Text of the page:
Jerry Brown signs bill, breaking barriers for homeless students

KATHYVAN TRAN, Channels Staff

Beginning in January of next year, homeless students in California will be able to shower in community college facilities by law.

On Sept. 21, California Gov. Jerry Brown signed Assembly Bill 1995 into law.

“Part of the problem with being homeless is just overcoming the logistics,” said Assembly Member Das Williams, who authored the bill. “You’re sleeping in one place, showering in another, going to school in another. Elimination of one of those stops, in my mind, should facilitate better academic performance because you have one less stop.”

Previously, students had to have specifications to be granted access to the facilities. In City College’s case, students were required to enroll in physical education courses before they could use the showers.

The new law will exclude this requirement, with the exception that the students must be enrolled at the college, have paid enrollment fees and be in good standing with the community college district.

The new law also requires community colleges to determine a plan of action to implement these requirements.

The showers must be available at least two hours a day, and not conflict with the college’s athletic program.

Though Williams authored the bill, the original idea came from Nicholas Steil in 2012. He is also a former City College student and was the vice president of student affairs of the Associated Student Government. Both Williams and Steil experienced homelessness as students.

“I went through it myself for many years when I was homeless,” Williams said. “I just didn’t know it was so common. According to the data I’ve seen, unfortunately, it’s very common.”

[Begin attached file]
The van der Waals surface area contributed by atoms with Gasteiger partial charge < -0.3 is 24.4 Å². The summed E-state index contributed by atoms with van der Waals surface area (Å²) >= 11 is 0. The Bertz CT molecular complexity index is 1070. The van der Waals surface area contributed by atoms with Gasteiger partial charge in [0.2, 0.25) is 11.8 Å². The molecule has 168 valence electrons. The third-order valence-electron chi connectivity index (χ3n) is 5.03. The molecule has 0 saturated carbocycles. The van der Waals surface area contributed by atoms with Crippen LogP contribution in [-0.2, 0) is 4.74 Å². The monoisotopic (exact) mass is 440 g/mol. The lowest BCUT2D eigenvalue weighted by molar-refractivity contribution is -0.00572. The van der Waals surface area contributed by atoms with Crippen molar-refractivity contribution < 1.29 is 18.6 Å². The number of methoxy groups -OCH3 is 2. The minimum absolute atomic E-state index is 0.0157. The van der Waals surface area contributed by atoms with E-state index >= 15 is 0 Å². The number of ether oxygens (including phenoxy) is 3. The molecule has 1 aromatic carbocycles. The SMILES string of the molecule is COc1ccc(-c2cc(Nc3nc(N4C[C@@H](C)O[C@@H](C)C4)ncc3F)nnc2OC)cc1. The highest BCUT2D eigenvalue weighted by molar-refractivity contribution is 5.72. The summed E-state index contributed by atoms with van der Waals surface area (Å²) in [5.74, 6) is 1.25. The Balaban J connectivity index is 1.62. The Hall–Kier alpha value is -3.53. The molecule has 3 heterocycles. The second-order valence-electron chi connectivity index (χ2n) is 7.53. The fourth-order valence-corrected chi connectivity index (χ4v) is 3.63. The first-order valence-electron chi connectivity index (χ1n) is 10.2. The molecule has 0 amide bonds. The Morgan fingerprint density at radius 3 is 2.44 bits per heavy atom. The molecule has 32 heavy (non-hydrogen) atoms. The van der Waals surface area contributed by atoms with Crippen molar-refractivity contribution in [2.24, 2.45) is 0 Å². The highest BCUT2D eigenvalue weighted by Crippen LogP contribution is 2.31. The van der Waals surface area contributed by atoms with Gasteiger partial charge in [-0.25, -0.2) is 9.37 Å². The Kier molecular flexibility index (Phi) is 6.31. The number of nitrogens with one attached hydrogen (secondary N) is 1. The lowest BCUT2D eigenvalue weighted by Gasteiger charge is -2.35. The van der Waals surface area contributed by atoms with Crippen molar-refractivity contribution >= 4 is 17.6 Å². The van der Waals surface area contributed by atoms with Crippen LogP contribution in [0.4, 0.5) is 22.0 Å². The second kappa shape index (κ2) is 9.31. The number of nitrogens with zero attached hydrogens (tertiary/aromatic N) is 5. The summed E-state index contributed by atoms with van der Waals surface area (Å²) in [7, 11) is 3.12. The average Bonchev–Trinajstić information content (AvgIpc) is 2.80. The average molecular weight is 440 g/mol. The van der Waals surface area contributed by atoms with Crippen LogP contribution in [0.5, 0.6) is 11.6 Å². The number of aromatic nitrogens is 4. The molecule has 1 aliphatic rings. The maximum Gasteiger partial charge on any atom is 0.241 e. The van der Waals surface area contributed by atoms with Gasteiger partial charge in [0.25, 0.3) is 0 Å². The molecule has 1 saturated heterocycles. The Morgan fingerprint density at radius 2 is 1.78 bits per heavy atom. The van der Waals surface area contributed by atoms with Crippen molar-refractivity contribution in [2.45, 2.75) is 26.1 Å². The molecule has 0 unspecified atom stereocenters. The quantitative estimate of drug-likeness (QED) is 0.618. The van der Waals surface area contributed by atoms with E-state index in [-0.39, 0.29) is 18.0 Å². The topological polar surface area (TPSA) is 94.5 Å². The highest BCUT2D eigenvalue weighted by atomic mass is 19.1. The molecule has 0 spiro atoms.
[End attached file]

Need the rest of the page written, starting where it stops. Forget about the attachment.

According to statistics from the 2015 Free Application for Federal Student Aid, an estimated 58,000 American college students were homeless, most of which were in California, according to the National Association for the Education of Homeless Children and Youth.

Santa Barbara County has the second highest percentage of homeless students in California at 10.9 percent, or approximately 7,270 students, according to the California Homeless Youth Project. City College conducted a survey in 2014 and found that five percent of students were homeless.

Currently there are no updated figures on City College’s homeless enrollment, said Luz Reyes-Martin, director of communications at City College.

“We don’t require students to self-identify as homeless,” Reyes-Martin said. “We have been looking at ways at how we can obtain this data.”

Williams’ office said the current number may be inferred based on other existing data, and could be higher than universities’ because more low-income students enroll at community colleges.

City College has implemented other programs to combat the challenges often associated with homelessness, including the establishing the Extended Opportunity Program and Services’ open food pantry. Other programs, which are open to all students, include the student health and personal counseling services.

Although the shower program is not the pure solution to the homelessness problem among community college students, it is a step toward empowering the students, and easing the way to a more secure and successful academic future, Williams said.